Myanmar (former Burma) is a South-East Asian country, located between Bangladesh and Thailand. Its coastline stretches one third of its total perimeter (1, 930km) along the Bay of Bengal and Andaman Sea. To the North, India, China and Laos are immediate neighbours.
With over 100 minority ethnic languages spoken, Burma is a linguistically diverse country. Burmese is the official language, and Buddhism the predominant religion (89%). The government recognises 135 ethnicities, with major groups including Burman (67%), Shan (9%), Karen (7%) and Rakhine (4%).
Fertility rates are substantially lower than neighbouring South East Asian countries, slightly above replacement level at 2.3 children per woman. This stems from late average age of marriage, the presence of illegal abortions, and high celibacy linked to Buddhist values for spiritual development. The declining birth rate is evident in the population age structure as cohort sizes have correspondingly decreased over the past decade.
This is a positive trend for Myanmar’s development as it reflects a strong labour force and relatively low proportion of dependent minors which will pay a ‘demographic dividend’ in coming years.
Modern day Myanmar was previously incorporated in the Indian Empire under British colonial rule as a province of India. In 1937, it became a separate, self-ruling colony and in 1948 it attained independence from the Commonwealth. A 50 year period of military rule befell the nation seeing ongoing military uprisings and conflict, particularly in rural areas until a new constitution was brought into effect in 2008. Transition to civil rule has since occurred in a series of political and economic reforms.
Natural resources and agriculture form a strong base of the Burmese economy. Major export commodities include clothing, wood products, natural gas, gems, rice, and beans. Manufacturing represents only a 20.3% share of the labour force, largely due to underdeveloped technological know-how and inadequate infrastructure. This sector is expected to rise as Myanmar’s economy continues to recover from conflict-based stagnation.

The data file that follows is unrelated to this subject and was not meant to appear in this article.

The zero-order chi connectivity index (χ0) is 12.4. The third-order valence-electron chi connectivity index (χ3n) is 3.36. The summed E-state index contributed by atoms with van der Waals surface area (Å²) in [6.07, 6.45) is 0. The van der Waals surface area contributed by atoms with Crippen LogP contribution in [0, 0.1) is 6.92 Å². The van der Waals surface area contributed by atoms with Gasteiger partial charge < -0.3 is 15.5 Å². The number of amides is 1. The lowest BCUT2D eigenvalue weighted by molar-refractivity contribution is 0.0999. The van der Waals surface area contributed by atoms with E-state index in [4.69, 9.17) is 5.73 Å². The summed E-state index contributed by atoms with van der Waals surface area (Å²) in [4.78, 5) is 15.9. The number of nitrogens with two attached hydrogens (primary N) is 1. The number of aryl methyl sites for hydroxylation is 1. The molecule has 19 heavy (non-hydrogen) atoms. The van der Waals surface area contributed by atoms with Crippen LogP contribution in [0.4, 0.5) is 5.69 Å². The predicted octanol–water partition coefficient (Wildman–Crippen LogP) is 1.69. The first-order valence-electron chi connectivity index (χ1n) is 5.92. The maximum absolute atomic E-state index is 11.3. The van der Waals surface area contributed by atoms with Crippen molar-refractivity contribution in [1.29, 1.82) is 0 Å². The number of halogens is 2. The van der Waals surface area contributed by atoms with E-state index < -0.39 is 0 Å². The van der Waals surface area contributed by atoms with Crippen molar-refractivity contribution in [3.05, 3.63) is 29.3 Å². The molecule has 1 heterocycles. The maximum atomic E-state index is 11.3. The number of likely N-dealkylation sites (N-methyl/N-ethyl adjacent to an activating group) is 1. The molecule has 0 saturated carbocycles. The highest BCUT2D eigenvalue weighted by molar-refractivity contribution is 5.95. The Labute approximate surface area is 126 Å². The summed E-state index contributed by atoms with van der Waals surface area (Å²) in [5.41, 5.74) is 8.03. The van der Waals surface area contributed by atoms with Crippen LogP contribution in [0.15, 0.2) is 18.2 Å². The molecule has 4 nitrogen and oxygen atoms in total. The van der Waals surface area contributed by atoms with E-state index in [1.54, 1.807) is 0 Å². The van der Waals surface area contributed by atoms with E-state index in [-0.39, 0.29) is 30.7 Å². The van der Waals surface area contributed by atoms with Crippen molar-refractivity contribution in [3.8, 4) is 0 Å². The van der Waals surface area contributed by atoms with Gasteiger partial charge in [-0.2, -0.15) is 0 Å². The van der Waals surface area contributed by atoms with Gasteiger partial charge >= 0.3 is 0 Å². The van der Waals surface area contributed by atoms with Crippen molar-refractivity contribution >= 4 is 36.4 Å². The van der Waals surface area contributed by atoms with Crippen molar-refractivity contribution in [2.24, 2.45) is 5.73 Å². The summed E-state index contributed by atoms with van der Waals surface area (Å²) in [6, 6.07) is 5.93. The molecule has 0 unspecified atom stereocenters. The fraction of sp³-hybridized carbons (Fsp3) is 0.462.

An estimated 32% of the population live under the $US 1/ day poverty line. Large disparities become apparent when this figure is disaggregated by location, as poverty is almost doubly prevalent in rural areas than urban. Boarder areas, which are heavily populated by ethnic minorities were worst effected by militia and consequently continue to carry a heavier burden of impoverishment.
- Environmental degradation: As agriculture and forestry forms a large national economic base, environmental sustainability is a high priority. Approximately 47% of the landmass is covered by natural forest, but this is rapidly diminishing due to human-induced deforestation for shifting cultivation and firewood plantations. Extreme weather events and climate change also pose a threat as forest fires, landslides and storm surges consistently plague the natural environment.
- Malaria: According to the World Health Organisation, the rate of malaria is 2.4/ 1000 people. This equates to more than 500 000 cases every year, accounting for approximately half of malaria death in all of South East Asia. Significant reductions in mortality have been achieved since insecticide-treated nets (ITN) have been mass distributed in line with millennium development targets. Nevertheless, only 20% of households now have a ITN.
- Education – A high value is placed on education in Myanmar so participation in the primary schooling system is high with literacy rates exceeding 95%. However, the nation’s pursuit of universal primary education has been slow as less than 75% of children complete grade 5. With limited skills, many children turn to the informal economy where they are exposed to abuse, crime and exploitation. Some minors are recruited into the armed forces of various political and guerilla groups despite legislation prohibiting it.
CIA WorldFact Book - https://www.cia.gov/library/publications/the-world-factbook/geos/in.html
United Nations Population Fund – www.unfpa.org
United nation Development Reports - http://hdr.undp.org/en/countries/profiles/IND
World Health Organisation - http://www.who.int/malaria/publications/country-profiles/profile_mmr_en.pdf?ua=1